True Cost of Debt
Having debt and being in debt is the current norm in America nowadays, and has been for quite some time. To speak nothing of the U.S. government’s trillions in deficit, American individuals in debt owe over $132,000 on average. Here are just a few illustrations of the costs this kind of financial burden brings to you and will hopefully inspire you with a new urgency to go out and pay off any debts!
Being in Debt Makes You Sick
Debt is is making you sick. That’s right. Have you ever been stressed out about money? With 75% of doctor’s visits due to stress-related illnesses, we could all use a little less stress in the money department. A 2015 study by the American Psychological Association found that money was the leading cause of stress in participants. Stress has many adverse effects on the body and can lead to serious medical conditions like: high blood pressure, heart disease, obesity, and diabetes. Stress can also be factor in less serious ailments, such as headaches, muscle tension, vitamin deficiencies, and sleep loss. By eliminating debt, and thereby the huge financial obligations you have to the bank, you can protect yourself from this source of stress, making your life healthier and happier.
Banks are Getting Loads of Your Money
The biggest reason to pay debts off as soon as possible, is that the banks are getting so much of your income! And it’s costing you tens, even hundreds, of thousands of dollars. An article from earlier this year on The Motley Fool about the size of the average American’s mortgage reported data from the Mortgage Bankers Association on mortgage applications from January 2017. These numbers suggest that the average mortgage that month was $309,200, and the average interest rate that month was at 4.1% on 30 year loans, making monthly payment at $1,494. Let’s break this down and see what the real costs are:
$1,494 per month for 30 years= $537,840 total paid to creditor
$537,840 minus the original cost of home ($309,200)=$228,640 in total interest payments
Breaking this down further:
$228,640 divided by 30 years=$7,621in interest payments each year, and $635 in interest payments each month.
At these rates, the total interest is equal to 73.95% of the principal/original home value. Who in their right mind would purchase a home overpriced by over 73%? But we Americans are choosing this reality of financial bondage year after year, over and over again.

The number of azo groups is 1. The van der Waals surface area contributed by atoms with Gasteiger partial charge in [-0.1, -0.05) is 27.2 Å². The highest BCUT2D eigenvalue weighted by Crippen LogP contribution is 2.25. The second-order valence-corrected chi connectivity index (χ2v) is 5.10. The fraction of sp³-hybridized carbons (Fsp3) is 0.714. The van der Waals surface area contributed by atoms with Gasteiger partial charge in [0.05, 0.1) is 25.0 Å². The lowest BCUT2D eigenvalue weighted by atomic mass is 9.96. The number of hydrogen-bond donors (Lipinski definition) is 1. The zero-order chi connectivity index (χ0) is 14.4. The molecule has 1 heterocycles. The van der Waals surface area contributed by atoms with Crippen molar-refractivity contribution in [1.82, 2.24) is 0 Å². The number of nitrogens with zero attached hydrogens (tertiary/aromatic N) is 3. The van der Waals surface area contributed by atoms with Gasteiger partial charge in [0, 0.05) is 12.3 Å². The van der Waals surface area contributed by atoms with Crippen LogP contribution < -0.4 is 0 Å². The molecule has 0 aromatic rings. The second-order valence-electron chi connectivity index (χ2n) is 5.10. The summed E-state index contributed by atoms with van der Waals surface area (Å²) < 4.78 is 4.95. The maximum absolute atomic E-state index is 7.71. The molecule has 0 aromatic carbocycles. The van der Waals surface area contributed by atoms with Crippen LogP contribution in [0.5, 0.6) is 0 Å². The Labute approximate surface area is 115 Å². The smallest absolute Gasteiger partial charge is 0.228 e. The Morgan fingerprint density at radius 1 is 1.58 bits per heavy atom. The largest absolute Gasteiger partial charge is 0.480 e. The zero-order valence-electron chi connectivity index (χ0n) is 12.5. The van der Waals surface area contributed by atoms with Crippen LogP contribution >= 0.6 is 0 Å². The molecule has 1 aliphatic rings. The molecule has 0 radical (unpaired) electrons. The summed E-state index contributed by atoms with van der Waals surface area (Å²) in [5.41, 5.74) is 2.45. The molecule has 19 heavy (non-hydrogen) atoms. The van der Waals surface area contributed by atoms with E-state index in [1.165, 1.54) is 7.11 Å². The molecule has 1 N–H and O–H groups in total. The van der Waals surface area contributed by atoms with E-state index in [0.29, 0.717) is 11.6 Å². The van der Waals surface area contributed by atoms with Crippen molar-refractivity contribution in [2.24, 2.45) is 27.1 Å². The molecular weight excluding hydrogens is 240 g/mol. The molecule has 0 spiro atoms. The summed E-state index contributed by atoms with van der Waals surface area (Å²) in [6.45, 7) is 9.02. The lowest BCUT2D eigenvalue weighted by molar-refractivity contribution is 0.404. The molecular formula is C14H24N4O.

Now, is it just me, or could some of you also use an extra $635 a month in your pocket?
Borrowing Keeps You From Financial Goals
Signing for a loan or credit card is signing away your future income, and future you will likely not be very thankful.This takes away money you don’t even have yet, and prevents you from doing anything with that money in the future (like take a sweet vacation each year, or retire early…) Without making interest payments to a lender you can increase your net income, effectively making more money even without a raise or higher paying job. Owing money prevents many of us from planning for the future, and it’s not something we like to talk about.
Some people take a head in the sand, avoidance strategy, they don’t like their financial landscape, so they simply avoid it; others make a more rational, mathematical decision of not seeing any extra money to put aside for retirement or future use. Neither of these strategies will help in the short or long run.
No Freedom to Choose
Finally, with financial burdens like these, we’re not the ones who truly decide where our money goes. We become slaves to our jobs and only get to spend a fraction of our income on the things we want and need. Being in debt prevents us from buying a new car when our’s makes funny noises, taking a family vacation when the kids are out of school, helping out a friend in need, or even creating savings to secure our own futures.
Avoiding interest payments, spending less than we earn, and putting away money for emergency funds and retirement are all means within our reach that will go a long way to increase our net worth, secure our peace of mind, and, ultimately, ensure our financial futures.
Sick and tired of paying interest? Click here to find out how much you can save…